hubley, SharePoint, and “The Cloud”

There is as much mystery around SharePoint Online as there is about the Cloud. What is it? Why should you care? Why do we hear about it all the time? Why do celebs put their naked pics there? How is it relevant to hubley?

Let’s start with this: SharePoint Online is SharePoint in the Cloud. Stay with me. This will make sense.

This is an actual definition of the Cloud that I heard in a meeting once:  The Cloud is an abstraction of the hypervisor layer.

Not super helpful.

I was trying to think of a good metaphor for the Cloud. I thought about going neo-platonic with microcosm and macrocosm. There is always the store-front comparison (banks, grocery stores). I considered pulling in some imagery from Keanu fangirl classic The Matrix (with shame, I admit I am the Keanu fangirl).

In the end, none of these ideas landed for me, and I think that’s because the Cloud just is what it is, it’s not hard to understand (as long as the words abstraction and hypervisor are avoided), and the thing that confuses people is the metaphor we have all already embraced for this technology, the idea of clouds—ethereal, dancing through the atmosphere, the stuff of daydreamy picnics.

What is it?

The Cloud is a distributed system of shared storage and data redundancy accessible via the internet. Instead of relying on one hard-drive from one computer, which is the case for local storage, the Cloud is many, many, many servers in a network (SYSTEM) in buildings across the world… and sometimes under water… (DISTRIBUTED), interconnected and redundant (SHARED), pooling their memory to provide massive amounts of storage (well, STORAGE). If there is a data center failure, the exact twin of that data center somewhere far away will keep your data safe. And when one fails, another-other twin spins up.

It isn’t some wacky metaphysical version of the internet, which, for me, is what the Cloud connotes.

And, sure, technical people will be yelling at me 3 minutes after this blog post is published because I’m leaving out details about security and virtualization and radio waves and yadda—but, honestly, the definition above is right enough for our purposes.

Why should I care?

Several companies own Clouds—their servers in buildings they may lease or own, called “datacenters.” These servers house your data and copies of your data for redundancy/disaster recovery. You pay the company to keep your data secure and to give you access when you want it. Microsoft and Apple are two such companies. When I talk about “the Cloud,” I mean Microsoft’s.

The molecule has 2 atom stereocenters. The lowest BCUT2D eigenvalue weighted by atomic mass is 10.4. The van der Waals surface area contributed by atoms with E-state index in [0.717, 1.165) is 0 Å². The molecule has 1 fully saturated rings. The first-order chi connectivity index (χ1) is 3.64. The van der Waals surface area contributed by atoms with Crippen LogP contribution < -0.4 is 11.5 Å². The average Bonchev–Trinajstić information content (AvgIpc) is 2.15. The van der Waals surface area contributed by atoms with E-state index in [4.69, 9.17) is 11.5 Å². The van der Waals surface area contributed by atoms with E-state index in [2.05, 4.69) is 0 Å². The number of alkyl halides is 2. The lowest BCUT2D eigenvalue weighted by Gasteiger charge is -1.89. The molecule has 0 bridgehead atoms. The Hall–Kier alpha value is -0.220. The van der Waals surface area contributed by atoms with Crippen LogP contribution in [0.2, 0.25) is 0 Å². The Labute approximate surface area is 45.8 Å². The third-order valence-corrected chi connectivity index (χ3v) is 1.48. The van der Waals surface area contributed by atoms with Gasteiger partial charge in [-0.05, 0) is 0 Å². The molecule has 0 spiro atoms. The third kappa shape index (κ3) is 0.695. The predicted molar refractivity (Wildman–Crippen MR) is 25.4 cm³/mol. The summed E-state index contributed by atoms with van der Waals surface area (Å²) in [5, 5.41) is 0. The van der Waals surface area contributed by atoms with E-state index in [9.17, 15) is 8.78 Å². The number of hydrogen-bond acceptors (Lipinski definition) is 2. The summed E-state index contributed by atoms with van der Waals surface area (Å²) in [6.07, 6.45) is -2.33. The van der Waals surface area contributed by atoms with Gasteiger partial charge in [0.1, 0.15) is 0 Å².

Why do I hear about it all the time?

Cloud computing is a real buzz phrase these days. You hear about it because it is everywhere. It is a service that vendors are selling. It is good for customers because it is inexpensive and accessible. It is good for vendors because they are, well, making serious bank. Back to the consumer: All the major players are offering private Cloud services, which creates competition, which is why it is inexpensive. And back to the vendor: If you make a thing cheap and reach the masses, you still make money.

Why do celebs put their naked pics there?

I really have no idea why anyone puts naked pics anywhere, but I assume the Cloud-based naked pic extravaganza is a generational thing. It’s likely that celebs of yesteryear put their pics on their local drives or thumb drives, then later kept them on their phones where they could be texted. Now that the Cloud is ubiquitous and so easy to upload to and share from, that’s where stuff goes, appropriate or not. Today’s celebs’ adult-aged grandchildren will be saving their pics to The Cloud 4.0… so we can collectively dread that I guess?

How is it relevant to hubley?

hubley was developed specifically for friendliness with SharePoint Online, though it may also be implemented on-prem with physical servers in a freezing cold server room that scares non-infrastructure people.  Microsoft’s Cloud is where core O365 and its buddies like Delve and Yammer live, along with subscription-based access to Word, PowerPoint, Project, Visio, etc. With O365, SharePoint Online is inexpensive. SharePoint Online licenses may also be purchased without the O365 bundle at a price point that is more than comfortable for most business budgets.

With SharePoint Online, your environment is a “tenant.” Instead of “farm,” which is used to describe the physical infrastructure of on-prem SharePoint, a tenant is the universe where you can spin up site collections. Because your tenant lives in Microsoft’s Cloud, Microsoft manages the farm. You then engage us to implement hubley, manage your content, apps, and workflows—the stuff we all love about SharePoint.

The Cloud represents a huge evolution for the SharePoint platform. It removes the overhead administration and procurement involved in requisitioning servers, installing and configuring the operating system, and patching/maintaining an aging physical infrastructure. Now all the cool stuff SharePoint is known for—centralization of content, process automation, corporate communication—that used to be available only to large corporations with UPS Store, Kraft Foods, Viacom-sized budgets is open to all businesses on a subscription-based fee schedule. In addition, hubley is priced competitively and maximizes your O365 and SharePoint Online investments.

We think that’s something to write about!

M

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